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Partnership was recognized for its environmental achievements
The city of Schenectady, N.Y., and Veolia Water North America received the 2011 Excellence in Public/Private Partnerships Award from the U.S. Conference of Mayors (USCOM), the official nonpartisan organization of cities with populations of 30,000 or more. USCOM awarded Schenectady and Veolia Water this honor in recognition of the partnership’s successful biosolids program and significant operational improvements at the city’s wastewater treatment plant.
Operating under a long-term partnership contract with the city of Schenectady, Veolia Water has management and operational responsibility for the city’s 15-dry-tons-per-day in-vessel compost facilities and product marketing, as well as its 18.5-million-gal-per-day rotating biological contactor wastewater treatment plant, eight pump stations and septage receiving and industrial pretreatment program.
"Since entering into our partnership with Veolia Water North America in 1991, the relationship has been nothing but positive," said Mayor Brian Stratton. “Veolia’s global expertise helps identify capital needs within the city’s system and helps us address the things that are most vital to the operation and safety of the facilities.”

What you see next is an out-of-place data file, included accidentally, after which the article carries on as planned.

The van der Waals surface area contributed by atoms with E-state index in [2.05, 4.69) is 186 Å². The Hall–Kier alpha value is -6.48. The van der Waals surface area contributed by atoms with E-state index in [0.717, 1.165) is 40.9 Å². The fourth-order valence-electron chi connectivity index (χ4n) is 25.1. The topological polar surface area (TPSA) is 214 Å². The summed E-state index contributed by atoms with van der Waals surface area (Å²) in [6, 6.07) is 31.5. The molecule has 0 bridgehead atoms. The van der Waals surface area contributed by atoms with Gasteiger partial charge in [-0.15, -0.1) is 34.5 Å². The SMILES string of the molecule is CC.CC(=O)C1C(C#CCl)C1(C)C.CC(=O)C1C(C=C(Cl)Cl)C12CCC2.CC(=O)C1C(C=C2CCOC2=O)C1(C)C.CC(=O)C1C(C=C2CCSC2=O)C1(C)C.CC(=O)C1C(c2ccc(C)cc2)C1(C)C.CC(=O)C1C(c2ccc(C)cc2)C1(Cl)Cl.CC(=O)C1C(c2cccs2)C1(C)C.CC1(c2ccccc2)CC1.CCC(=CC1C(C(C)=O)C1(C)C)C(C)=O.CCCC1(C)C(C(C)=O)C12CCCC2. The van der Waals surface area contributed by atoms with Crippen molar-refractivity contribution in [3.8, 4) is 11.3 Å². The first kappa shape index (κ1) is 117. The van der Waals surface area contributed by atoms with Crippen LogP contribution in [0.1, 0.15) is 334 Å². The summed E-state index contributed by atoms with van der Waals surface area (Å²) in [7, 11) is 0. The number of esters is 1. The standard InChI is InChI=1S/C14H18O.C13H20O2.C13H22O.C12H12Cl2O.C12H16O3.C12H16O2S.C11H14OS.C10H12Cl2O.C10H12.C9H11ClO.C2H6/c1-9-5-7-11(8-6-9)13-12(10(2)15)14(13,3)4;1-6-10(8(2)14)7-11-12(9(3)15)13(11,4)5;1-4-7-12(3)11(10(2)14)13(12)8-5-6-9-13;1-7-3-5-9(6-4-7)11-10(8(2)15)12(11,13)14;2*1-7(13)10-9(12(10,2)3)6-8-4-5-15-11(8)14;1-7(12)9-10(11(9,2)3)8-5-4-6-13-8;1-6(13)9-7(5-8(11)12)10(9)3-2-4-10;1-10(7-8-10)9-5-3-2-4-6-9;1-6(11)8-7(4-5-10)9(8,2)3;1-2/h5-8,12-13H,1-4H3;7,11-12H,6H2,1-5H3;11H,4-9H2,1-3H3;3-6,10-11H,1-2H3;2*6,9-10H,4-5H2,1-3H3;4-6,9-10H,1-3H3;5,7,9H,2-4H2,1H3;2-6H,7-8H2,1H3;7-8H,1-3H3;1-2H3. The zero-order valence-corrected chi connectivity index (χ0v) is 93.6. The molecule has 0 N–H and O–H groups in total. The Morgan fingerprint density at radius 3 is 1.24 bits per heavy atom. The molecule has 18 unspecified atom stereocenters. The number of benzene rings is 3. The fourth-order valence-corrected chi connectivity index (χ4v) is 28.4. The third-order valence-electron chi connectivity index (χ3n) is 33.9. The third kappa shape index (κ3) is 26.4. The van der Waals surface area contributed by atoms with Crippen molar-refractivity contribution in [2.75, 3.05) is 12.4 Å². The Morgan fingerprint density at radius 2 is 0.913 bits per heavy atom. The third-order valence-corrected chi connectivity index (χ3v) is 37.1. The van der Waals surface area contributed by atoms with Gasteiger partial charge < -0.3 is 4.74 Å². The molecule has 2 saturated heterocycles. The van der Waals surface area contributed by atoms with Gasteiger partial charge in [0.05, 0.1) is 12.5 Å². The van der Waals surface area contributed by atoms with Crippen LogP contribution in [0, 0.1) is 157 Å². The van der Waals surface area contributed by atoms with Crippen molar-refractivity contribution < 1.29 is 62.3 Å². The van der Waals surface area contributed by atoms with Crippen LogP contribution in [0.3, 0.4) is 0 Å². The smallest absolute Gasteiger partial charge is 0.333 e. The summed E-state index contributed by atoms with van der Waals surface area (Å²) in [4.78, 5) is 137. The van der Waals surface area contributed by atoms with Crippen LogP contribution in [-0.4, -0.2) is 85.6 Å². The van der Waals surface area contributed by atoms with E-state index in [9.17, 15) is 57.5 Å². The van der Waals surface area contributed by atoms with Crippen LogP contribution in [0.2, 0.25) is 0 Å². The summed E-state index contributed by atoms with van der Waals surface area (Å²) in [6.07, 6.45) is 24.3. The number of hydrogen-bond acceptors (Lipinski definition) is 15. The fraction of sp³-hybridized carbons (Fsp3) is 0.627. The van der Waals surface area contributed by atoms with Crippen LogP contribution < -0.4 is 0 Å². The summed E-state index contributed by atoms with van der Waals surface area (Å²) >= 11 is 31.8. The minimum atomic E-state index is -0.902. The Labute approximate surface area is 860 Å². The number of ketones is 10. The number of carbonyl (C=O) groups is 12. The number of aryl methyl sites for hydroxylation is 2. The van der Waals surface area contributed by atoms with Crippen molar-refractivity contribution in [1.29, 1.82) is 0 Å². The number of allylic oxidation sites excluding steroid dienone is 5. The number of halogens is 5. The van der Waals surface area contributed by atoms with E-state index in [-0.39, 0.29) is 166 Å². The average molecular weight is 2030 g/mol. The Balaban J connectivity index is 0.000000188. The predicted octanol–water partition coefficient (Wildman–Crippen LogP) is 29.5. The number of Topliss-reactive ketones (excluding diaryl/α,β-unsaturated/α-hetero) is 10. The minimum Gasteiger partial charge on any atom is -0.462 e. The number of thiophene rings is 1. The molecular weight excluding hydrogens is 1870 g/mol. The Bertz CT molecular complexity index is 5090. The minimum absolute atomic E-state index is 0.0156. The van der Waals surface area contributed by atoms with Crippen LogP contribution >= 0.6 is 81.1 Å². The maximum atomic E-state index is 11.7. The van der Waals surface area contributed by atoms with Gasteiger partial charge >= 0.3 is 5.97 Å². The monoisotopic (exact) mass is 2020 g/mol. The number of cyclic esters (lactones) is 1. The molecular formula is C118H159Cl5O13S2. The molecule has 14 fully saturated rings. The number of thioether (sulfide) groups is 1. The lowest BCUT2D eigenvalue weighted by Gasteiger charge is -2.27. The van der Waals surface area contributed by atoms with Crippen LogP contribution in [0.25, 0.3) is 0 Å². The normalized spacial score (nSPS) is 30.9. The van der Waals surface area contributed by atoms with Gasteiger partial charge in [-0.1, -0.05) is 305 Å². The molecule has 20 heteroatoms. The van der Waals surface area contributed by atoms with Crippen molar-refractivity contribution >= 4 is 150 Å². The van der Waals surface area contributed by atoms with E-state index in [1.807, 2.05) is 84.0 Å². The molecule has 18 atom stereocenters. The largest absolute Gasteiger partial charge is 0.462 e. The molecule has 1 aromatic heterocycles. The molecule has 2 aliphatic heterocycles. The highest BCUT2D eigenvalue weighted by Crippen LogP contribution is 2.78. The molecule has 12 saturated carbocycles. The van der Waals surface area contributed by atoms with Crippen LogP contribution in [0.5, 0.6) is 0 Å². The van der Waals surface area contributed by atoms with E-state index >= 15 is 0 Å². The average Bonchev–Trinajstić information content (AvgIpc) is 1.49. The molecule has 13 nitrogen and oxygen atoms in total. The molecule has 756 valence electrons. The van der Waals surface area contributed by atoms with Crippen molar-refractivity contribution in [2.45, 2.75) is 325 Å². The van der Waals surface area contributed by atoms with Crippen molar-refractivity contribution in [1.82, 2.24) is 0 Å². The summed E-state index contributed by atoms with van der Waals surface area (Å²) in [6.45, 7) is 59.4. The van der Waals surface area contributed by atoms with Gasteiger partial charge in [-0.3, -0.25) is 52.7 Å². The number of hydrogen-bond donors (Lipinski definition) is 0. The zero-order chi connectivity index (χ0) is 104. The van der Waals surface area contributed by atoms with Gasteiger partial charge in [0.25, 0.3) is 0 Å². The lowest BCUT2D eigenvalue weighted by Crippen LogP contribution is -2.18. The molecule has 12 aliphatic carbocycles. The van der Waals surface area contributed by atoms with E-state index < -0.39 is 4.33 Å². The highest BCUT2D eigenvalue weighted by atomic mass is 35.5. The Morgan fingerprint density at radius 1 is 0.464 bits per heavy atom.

Working together, Veolia Water and the city of Schenectady have achieved notable successes, including reductions in odor complaints about the city’s wastewater plant. Further, as the city squares off against harsh budgetary realities, its pre-existing partnership with Veolia Water has given it financial flexibility. As a result, the city is able to meet its environmental standards while staying within its budget.
As the city continues to expand, Veolia Water North America is working on additional projects, such as the implementation of an underground asset management (UGAM) program to reduce the its costs by extending the life of its assets. In addition, it is working on additional items like a co-generation program and drying system, which leverages the company’s Capital Program Management and Technical Groups. The co-generation project is expected to reduce the plant’s electrical consumption and the drying system will reduce the composting facility’s carbon footprint, both beneficial environmental upgrades.